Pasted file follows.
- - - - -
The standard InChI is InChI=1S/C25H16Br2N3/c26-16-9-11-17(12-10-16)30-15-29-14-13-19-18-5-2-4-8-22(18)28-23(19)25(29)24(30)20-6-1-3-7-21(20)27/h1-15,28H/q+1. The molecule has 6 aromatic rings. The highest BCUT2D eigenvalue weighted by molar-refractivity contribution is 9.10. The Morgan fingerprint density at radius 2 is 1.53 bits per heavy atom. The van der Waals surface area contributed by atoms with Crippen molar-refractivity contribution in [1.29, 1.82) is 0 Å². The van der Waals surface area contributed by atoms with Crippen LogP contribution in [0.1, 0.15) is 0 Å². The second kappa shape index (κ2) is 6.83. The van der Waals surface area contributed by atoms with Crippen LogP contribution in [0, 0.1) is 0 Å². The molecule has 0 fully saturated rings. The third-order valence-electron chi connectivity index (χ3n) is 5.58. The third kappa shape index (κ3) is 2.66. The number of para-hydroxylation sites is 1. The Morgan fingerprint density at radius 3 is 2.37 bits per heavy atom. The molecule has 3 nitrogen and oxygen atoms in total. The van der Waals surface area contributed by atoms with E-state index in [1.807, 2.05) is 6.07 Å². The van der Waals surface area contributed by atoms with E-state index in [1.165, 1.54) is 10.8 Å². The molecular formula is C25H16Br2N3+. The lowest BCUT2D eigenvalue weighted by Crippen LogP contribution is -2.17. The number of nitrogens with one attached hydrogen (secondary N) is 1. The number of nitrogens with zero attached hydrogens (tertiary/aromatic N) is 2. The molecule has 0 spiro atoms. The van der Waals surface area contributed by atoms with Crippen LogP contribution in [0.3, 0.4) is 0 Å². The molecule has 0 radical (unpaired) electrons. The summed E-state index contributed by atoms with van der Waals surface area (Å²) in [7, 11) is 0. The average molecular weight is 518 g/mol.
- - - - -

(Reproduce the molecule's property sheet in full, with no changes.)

The standard InChI is InChI=1S/C25H16Br2N3/c26-16-9-11-17(12-10-16)30-15-29-14-13-19-18-5-2-4-8-22(18)28-23(19)25(29)24(30)20-6-1-3-7-21(20)27/h1-15,28H/q+1. The molecule has 6 aromatic rings. The highest BCUT2D eigenvalue weighted by molar-refractivity contribution is 9.10. The Morgan fingerprint density at radius 2 is 1.53 bits per heavy atom. The van der Waals surface area contributed by atoms with Crippen molar-refractivity contribution in [1.29, 1.82) is 0 Å². The van der Waals surface area contributed by atoms with Crippen LogP contribution in [0.1, 0.15) is 0 Å². The second kappa shape index (κ2) is 6.83. The van der Waals surface area contributed by atoms with Crippen LogP contribution in [0, 0.1) is 0 Å². The molecule has 0 fully saturated rings. The third-order valence-electron chi connectivity index (χ3n) is 5.58. The third kappa shape index (κ3) is 2.66. The number of para-hydroxylation sites is 1. The Morgan fingerprint density at radius 3 is 2.37 bits per heavy atom. The molecule has 3 nitrogen and oxygen atoms in total. The van der Waals surface area contributed by atoms with E-state index in [1.807, 2.05) is 6.07 Å². The van der Waals surface area contributed by atoms with E-state index in [1.165, 1.54) is 10.8 Å². The molecular formula is C25H16Br2N3+. The lowest BCUT2D eigenvalue weighted by Crippen LogP contribution is -2.17. The number of nitrogens with one attached hydrogen (secondary N) is 1. The number of nitrogens with zero attached hydrogens (tertiary/aromatic N) is 2. The molecule has 0 spiro atoms. The van der Waals surface area contributed by atoms with Crippen LogP contribution in [0.3, 0.4) is 0 Å². The molecule has 0 radical (unpaired) electrons. The summed E-state index contributed by atoms with van der Waals surface area (Å²) in [7, 11) is 0. The average molecular weight is 518 g/mol.